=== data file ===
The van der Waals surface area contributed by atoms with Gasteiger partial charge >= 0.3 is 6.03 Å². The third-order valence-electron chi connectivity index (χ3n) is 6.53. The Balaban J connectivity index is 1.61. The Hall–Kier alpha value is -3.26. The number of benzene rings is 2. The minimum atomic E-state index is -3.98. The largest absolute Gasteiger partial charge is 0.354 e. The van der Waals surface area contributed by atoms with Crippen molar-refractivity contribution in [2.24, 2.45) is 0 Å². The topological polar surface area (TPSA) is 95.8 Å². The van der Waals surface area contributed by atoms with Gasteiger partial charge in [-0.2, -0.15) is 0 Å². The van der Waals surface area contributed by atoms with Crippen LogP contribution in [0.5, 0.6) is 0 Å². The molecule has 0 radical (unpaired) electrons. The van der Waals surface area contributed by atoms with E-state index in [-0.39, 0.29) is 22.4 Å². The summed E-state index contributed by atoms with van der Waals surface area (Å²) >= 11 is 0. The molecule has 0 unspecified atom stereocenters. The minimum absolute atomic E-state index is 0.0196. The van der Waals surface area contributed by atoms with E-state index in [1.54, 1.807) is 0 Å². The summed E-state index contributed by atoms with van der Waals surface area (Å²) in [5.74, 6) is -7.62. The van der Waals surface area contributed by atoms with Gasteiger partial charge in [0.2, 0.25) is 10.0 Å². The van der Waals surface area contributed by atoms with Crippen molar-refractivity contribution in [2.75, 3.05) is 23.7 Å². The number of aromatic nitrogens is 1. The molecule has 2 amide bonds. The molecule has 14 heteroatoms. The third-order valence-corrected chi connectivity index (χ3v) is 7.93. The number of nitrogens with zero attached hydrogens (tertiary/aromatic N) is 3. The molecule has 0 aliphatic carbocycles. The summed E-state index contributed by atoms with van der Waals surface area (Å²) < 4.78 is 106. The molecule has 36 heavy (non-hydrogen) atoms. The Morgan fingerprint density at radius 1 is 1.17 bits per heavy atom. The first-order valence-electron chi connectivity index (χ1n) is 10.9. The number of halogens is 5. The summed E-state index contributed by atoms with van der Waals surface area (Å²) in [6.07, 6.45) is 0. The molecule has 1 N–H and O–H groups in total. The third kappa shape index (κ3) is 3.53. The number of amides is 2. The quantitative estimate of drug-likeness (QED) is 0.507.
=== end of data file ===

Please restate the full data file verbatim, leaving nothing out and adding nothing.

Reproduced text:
The van der Waals surface area contributed by atoms with Gasteiger partial charge >= 0.3 is 6.03 Å². The third-order valence-electron chi connectivity index (χ3n) is 6.53. The Balaban J connectivity index is 1.61. The Hall–Kier alpha value is -3.26. The number of benzene rings is 2. The minimum atomic E-state index is -3.98. The largest absolute Gasteiger partial charge is 0.354 e. The van der Waals surface area contributed by atoms with Crippen molar-refractivity contribution in [2.24, 2.45) is 0 Å². The topological polar surface area (TPSA) is 95.8 Å². The van der Waals surface area contributed by atoms with Gasteiger partial charge in [-0.2, -0.15) is 0 Å². The van der Waals surface area contributed by atoms with Crippen LogP contribution in [0.5, 0.6) is 0 Å². The molecule has 0 radical (unpaired) electrons. The van der Waals surface area contributed by atoms with E-state index in [-0.39, 0.29) is 22.4 Å². The summed E-state index contributed by atoms with van der Waals surface area (Å²) >= 11 is 0. The molecule has 0 unspecified atom stereocenters. The minimum absolute atomic E-state index is 0.0196. The van der Waals surface area contributed by atoms with E-state index in [1.54, 1.807) is 0 Å². The summed E-state index contributed by atoms with van der Waals surface area (Å²) in [5.74, 6) is -7.62. The van der Waals surface area contributed by atoms with Gasteiger partial charge in [0.2, 0.25) is 10.0 Å². The van der Waals surface area contributed by atoms with Crippen molar-refractivity contribution in [2.75, 3.05) is 23.7 Å². The number of aromatic nitrogens is 1. The molecule has 2 amide bonds. The molecule has 14 heteroatoms. The third-order valence-corrected chi connectivity index (χ3v) is 7.93. The number of nitrogens with zero attached hydrogens (tertiary/aromatic N) is 3. The molecule has 0 aliphatic carbocycles. The summed E-state index contributed by atoms with van der Waals surface area (Å²) < 4.78 is 106. The molecule has 36 heavy (non-hydrogen) atoms. The Morgan fingerprint density at radius 1 is 1.17 bits per heavy atom. The first-order valence-electron chi connectivity index (χ1n) is 10.9. The number of halogens is 5. The summed E-state index contributed by atoms with van der Waals surface area (Å²) in [6.07, 6.45) is 0. The molecule has 1 N–H and O–H groups in total. The third kappa shape index (κ3) is 3.53. The number of amides is 2. The quantitative estimate of drug-likeness (QED) is 0.507.